On October 5, John Frieh and I met in Seattle and flew to Petersburg, where we spent part of the day hanging out with Dieter Klose before being flown onto the Stikine Icecap by Wally, our Temsco Helicopters pilot. Wally landed us at the Burkett Boulder, and we followed a ridgeline John had previously used to reach a bivy site at the edge of the Burkett Glacier.
The next morning we negotiated the Burkett Glacier to the Burkett Needle–Mt. Burkett col and descended to a safe entry point for the northwest face of Mt. Burkett. We then simul-climbed the northwest face over the course of the day, encountering very enjoyable moderate ice and mixed terrain in increasingly windy conditions. Near the summit ridge, the wind was so strong that I was lifted up trying to swing my ice axe. We exited the northwest face one pitch below the summit, onto the west face, and were finally sheltered from the wind. Neither of us was willing to stand on the summit and resorted to belly-crawling so we were not blown into Canada. The descent down the Golden Gully (Bearzi-Klose, 1980; AAJ 1981) was fairly straightforward, with only one stuck rope on seven or eight rappels, followed by a long downclimb of the lower portion of the route.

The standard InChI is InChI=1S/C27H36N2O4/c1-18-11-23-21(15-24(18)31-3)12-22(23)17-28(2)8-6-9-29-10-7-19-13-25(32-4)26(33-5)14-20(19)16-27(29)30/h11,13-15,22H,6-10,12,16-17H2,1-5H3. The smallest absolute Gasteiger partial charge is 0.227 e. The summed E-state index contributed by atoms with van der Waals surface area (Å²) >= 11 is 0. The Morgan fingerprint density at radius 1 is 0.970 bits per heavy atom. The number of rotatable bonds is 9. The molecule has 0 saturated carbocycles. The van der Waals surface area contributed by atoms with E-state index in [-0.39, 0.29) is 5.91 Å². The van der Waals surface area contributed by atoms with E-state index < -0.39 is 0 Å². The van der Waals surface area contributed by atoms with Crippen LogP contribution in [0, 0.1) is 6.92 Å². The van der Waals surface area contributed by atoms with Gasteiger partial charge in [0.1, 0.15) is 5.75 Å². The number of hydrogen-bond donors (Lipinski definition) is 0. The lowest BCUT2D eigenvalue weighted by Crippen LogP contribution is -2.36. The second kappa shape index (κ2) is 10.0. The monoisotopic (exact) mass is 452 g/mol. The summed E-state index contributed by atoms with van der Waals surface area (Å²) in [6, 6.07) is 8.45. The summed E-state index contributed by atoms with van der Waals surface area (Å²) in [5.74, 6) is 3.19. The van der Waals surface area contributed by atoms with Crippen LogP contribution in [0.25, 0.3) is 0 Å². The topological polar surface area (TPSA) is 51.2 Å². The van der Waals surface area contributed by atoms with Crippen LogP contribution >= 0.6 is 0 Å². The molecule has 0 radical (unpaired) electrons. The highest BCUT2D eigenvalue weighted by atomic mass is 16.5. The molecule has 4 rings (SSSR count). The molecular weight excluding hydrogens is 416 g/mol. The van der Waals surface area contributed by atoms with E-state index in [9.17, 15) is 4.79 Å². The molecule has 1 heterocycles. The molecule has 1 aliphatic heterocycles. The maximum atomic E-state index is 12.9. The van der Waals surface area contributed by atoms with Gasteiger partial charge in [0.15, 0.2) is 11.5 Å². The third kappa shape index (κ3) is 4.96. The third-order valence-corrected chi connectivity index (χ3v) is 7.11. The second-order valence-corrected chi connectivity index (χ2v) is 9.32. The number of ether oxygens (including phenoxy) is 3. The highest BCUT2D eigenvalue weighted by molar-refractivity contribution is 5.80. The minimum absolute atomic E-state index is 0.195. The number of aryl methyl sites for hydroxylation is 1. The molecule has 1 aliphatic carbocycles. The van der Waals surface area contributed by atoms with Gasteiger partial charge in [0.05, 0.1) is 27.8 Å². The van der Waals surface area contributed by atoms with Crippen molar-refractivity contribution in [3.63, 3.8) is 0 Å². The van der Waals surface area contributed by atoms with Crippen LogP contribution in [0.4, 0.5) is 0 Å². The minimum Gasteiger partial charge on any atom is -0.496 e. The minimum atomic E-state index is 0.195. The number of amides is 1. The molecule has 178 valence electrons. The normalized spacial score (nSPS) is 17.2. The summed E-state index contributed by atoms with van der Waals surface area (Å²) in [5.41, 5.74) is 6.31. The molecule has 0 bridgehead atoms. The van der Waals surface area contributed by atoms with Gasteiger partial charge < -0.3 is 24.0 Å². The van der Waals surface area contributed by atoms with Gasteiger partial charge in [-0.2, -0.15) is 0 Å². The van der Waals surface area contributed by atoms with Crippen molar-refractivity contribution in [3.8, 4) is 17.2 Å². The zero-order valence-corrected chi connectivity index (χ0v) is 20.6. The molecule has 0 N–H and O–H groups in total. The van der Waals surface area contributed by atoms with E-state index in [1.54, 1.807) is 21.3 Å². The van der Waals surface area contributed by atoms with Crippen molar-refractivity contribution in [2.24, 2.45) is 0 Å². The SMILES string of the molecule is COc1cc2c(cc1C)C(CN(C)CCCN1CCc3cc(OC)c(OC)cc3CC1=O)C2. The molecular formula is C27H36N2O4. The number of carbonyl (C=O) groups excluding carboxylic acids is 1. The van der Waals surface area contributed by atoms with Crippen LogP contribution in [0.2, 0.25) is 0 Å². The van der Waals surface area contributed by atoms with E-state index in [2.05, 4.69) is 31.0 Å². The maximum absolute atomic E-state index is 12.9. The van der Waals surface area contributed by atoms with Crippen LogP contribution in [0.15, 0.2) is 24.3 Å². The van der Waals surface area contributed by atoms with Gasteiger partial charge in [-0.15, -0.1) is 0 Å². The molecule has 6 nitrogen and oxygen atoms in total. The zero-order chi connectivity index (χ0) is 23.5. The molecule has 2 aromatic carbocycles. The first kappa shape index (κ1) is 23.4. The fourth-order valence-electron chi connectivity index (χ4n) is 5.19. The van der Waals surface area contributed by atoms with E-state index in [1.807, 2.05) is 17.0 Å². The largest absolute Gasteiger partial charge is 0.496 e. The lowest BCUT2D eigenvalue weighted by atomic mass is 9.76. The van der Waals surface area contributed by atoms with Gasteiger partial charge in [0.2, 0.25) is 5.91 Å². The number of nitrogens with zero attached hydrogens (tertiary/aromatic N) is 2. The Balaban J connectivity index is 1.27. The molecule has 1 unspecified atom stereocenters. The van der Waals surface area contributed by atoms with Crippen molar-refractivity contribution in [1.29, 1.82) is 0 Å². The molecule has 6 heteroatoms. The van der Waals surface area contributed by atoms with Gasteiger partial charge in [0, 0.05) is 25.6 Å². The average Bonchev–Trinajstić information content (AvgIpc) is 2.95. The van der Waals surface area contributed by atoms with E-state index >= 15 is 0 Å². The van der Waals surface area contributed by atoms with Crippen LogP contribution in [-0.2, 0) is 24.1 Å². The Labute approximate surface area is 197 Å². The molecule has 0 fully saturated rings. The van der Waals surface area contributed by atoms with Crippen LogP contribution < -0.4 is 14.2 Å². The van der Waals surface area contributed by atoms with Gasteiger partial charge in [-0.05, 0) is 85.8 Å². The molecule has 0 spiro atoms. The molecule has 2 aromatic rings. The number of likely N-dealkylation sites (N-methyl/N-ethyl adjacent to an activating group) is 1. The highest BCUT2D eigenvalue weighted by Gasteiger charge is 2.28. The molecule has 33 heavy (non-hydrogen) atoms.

We returned to camp after approximately 16 hours on the go and enjoyed a few hours’ rest before hiking down to the Burkett Boulder on October 7. Wally picked us up around lunchtime, and by that evening we had returned to John’s house in Portland, Oregon, after making the first ascent of Can’t Knock the Hustle (IV 5.8 AI4) on Mt. Burkett over a long weekend away from our families.